# Set of cluster points of a bounded sequence

Suppose that $\{\alpha_k\}$ is a bounded sequence of real numbers satisfying the condition $\displaystyle\lim_{k\rightarrow\infty}|\alpha_k-\alpha_{k+1}|=0$. Let $\displaystyle m = \varliminf_{k\rightarrow\infty}\alpha_k$ and $\displaystyle M = \varlimsup_{k\rightarrow\infty}\alpha_k$. Prove that the cluster point set of the sequence $\{\alpha_k\}$ is the whole segment $[m;M]$.

• You can see a proof in the following blog post: mathproblems123.wordpress.com/2009/09/09/property-of-a-sequence – Beni Bogosel Mar 17 '12 at 18:11
• Thank you for your solution. How about the extension of this result in $\mathbb{R}^n$. If $\{x^k\}\subset \mathbb{R}^n$ is bounded and such that $\displaystyle\|x^k-x^{k+1}\|\rightarrow 0$. Could we conclude that the set of accummulation points of $\{x^k\}$ is nonempty, closed and connected? – impartialmale Mar 17 '12 at 21:22
• No, we can't. There could be only two accumulation points and the sequence could go back and forth between them along infinitely many different paths. The result in one dimension only comes about because there's only a single path connecting two accumulation points. – joriki Mar 17 '12 at 23:18
• Joriki, your explanasion does not satisfy me. Please give a counterexample to express your ideas. Thank you for your comments. – impartialmale Mar 18 '12 at 20:35
• @BeniBogosel It would be great if you found the time to craft the linked argument to an answer, so that this question no longer appears unanswered. – Lord_Farin Jun 7 '13 at 11:38

Here is an example showing that in higher dimension the cluster point set of an unbounded sequence $(x_n)$ such that $\|x_{n+1}-x_n\|\to0$ may be disconnected, for the reason explained by @joriki (naturally, this cluster point set is still closed).
In words, consider the curves $\gamma_n$, each making a vee joining the points $a=(0,0)$ and $b=(2,0)$ through the bottom point $(1,-2^n)$, and the curve $\gamma$ which concatenates them, joining $a$ to $b$ through $\gamma_{2n}$, then $b$ to $a$ through $\gamma_{2n+1}$, and so on, at speed roughly $1$.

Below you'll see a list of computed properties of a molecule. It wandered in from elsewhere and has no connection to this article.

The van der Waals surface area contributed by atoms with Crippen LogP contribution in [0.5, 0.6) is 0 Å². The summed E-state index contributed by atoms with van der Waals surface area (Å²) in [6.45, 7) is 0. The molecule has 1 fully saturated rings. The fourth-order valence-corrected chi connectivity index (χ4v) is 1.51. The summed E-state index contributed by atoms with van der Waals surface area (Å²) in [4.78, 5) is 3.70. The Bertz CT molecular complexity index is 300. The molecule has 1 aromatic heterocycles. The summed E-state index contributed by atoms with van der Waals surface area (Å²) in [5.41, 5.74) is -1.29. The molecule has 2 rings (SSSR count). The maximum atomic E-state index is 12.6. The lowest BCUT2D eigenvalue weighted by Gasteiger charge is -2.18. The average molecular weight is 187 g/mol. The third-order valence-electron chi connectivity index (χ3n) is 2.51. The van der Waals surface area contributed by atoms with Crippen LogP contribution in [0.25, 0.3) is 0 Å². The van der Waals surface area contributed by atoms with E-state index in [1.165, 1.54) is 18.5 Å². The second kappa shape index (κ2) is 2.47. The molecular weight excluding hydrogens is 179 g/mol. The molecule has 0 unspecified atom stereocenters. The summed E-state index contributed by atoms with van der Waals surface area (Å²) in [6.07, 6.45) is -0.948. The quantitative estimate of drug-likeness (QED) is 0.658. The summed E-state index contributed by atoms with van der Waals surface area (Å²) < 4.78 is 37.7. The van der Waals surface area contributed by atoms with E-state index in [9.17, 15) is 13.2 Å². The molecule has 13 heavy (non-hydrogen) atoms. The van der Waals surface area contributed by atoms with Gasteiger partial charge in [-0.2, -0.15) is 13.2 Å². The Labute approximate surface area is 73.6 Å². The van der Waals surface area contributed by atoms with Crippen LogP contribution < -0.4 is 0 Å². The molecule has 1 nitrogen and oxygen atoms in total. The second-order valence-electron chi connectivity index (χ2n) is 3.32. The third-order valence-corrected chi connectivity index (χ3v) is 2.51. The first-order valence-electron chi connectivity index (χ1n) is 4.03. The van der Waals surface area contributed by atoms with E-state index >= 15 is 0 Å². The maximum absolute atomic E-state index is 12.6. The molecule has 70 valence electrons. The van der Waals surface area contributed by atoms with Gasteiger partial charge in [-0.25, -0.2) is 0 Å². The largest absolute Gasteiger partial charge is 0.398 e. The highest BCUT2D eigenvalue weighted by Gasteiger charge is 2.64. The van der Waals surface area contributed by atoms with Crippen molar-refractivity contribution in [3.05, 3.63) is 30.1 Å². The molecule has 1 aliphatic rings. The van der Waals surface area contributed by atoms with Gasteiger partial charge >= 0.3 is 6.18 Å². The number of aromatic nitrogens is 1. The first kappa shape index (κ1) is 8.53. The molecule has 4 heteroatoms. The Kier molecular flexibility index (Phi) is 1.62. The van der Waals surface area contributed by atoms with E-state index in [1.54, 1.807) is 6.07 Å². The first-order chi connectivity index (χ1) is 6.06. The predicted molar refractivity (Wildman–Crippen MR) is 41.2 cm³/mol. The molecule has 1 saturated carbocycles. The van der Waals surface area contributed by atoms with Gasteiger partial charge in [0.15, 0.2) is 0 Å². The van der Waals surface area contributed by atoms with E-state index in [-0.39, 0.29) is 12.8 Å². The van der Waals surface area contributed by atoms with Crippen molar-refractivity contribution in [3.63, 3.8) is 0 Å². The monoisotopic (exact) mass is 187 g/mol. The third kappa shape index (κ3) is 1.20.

In maths, for each $n\geqslant0$, $\gamma_n:[0,2^n]\to\mathbb R^2$ is defined by $$\gamma_n(t)=(2^{1-n}t,|2^n-2t|-2^n),$$ and the curve $\gamma:[0,+\infty)\to\mathbb R$ is defined by $\gamma(2^{2n}+t)=\gamma_{2n}(t)$ for every $t$ in $[0,2^{2n}]$ and by $\gamma(2^{2n+1}+t)=\gamma_{2n+1}(2^{2n+1}-t)$ for every $t$ in $[0,2^{2n+1}]$.
Now, consider $x_n=\gamma(\sqrt{n})$ for every $n\geqslant0$. Since $\sqrt{n+1}-\sqrt{n}\to0$ and $\|\gamma'\|$ is bounded, $\|x_{n+1}-x_n\|\to0$. Since $\sqrt{n}\to\infty$, the sequence $(x_n)$ passes near $a$ and near $b$ infinitely often (in fact $x_{2^{4n}}$ is exactly $a$ and $x_{2^{4n+2}}$ is exactly $b$, for every $n\geqslant0$).
The set of limit points of $(x_n)$ is $\{a,b\}$, which is not connected. Since the union of the paths $\gamma_n$ is unbounded, $(x_n)$ is unbounded.
• The fact that the set of cluster points of such sequence is connected for sequences in compact metric spaces (and, consequently, for bounded sequences in $\mathbb R^n$) is shown, for example in a paper by Asic and Adamovic; see here for the exact reference. – Martin Sleziak Jun 7 '13 at 16:14